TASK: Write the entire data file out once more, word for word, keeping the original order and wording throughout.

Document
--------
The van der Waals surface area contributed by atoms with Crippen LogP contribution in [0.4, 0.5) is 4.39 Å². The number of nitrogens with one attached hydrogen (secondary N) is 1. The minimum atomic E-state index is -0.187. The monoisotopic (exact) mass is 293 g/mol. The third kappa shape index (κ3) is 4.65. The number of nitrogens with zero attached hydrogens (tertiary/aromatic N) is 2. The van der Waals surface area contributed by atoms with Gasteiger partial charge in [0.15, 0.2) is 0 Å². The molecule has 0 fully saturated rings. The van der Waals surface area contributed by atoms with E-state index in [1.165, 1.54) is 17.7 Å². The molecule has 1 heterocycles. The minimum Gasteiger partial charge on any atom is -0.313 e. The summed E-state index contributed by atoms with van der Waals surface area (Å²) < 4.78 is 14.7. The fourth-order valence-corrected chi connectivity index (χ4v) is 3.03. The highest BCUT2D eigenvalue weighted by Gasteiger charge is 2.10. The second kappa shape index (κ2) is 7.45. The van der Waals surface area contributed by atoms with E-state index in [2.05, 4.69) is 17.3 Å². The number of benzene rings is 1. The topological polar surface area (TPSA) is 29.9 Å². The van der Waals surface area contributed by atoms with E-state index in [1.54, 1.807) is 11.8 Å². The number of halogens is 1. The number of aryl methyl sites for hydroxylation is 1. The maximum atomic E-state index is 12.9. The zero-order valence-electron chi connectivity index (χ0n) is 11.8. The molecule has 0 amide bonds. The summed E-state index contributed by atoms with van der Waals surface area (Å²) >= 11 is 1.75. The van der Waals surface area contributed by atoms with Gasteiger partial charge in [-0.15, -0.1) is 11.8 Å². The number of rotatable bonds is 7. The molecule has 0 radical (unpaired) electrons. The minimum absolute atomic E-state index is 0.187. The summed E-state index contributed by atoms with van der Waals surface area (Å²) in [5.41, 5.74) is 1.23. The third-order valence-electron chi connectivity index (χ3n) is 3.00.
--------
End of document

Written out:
The van der Waals surface area contributed by atoms with Crippen LogP contribution in [0.4, 0.5) is 4.39 Å². The number of nitrogens with one attached hydrogen (secondary N) is 1. The minimum atomic E-state index is -0.187. The monoisotopic (exact) mass is 293 g/mol. The third kappa shape index (κ3) is 4.65. The number of nitrogens with zero attached hydrogens (tertiary/aromatic N) is 2. The van der Waals surface area contributed by atoms with Gasteiger partial charge in [0.15, 0.2) is 0 Å². The molecule has 0 fully saturated rings. The van der Waals surface area contributed by atoms with E-state index in [1.165, 1.54) is 17.7 Å². The molecule has 1 heterocycles. The minimum Gasteiger partial charge on any atom is -0.313 e. The summed E-state index contributed by atoms with van der Waals surface area (Å²) < 4.78 is 14.7. The fourth-order valence-corrected chi connectivity index (χ4v) is 3.03. The highest BCUT2D eigenvalue weighted by Gasteiger charge is 2.10. The second kappa shape index (κ2) is 7.45. The van der Waals surface area contributed by atoms with E-state index in [2.05, 4.69) is 17.3 Å². The number of benzene rings is 1. The topological polar surface area (TPSA) is 29.9 Å². The van der Waals surface area contributed by atoms with E-state index in [1.54, 1.807) is 11.8 Å². The number of halogens is 1. The number of aryl methyl sites for hydroxylation is 1. The maximum atomic E-state index is 12.9. The zero-order valence-electron chi connectivity index (χ0n) is 11.8. The molecule has 0 amide bonds. The summed E-state index contributed by atoms with van der Waals surface area (Å²) >= 11 is 1.75. The van der Waals surface area contributed by atoms with Gasteiger partial charge in [-0.15, -0.1) is 11.8 Å². The number of rotatable bonds is 7. The molecule has 0 radical (unpaired) electrons. The minimum absolute atomic E-state index is 0.187. The summed E-state index contributed by atoms with van der Waals surface area (Å²) in [5.41, 5.74) is 1.23. The third-order valence-electron chi connectivity index (χ3n) is 3.00.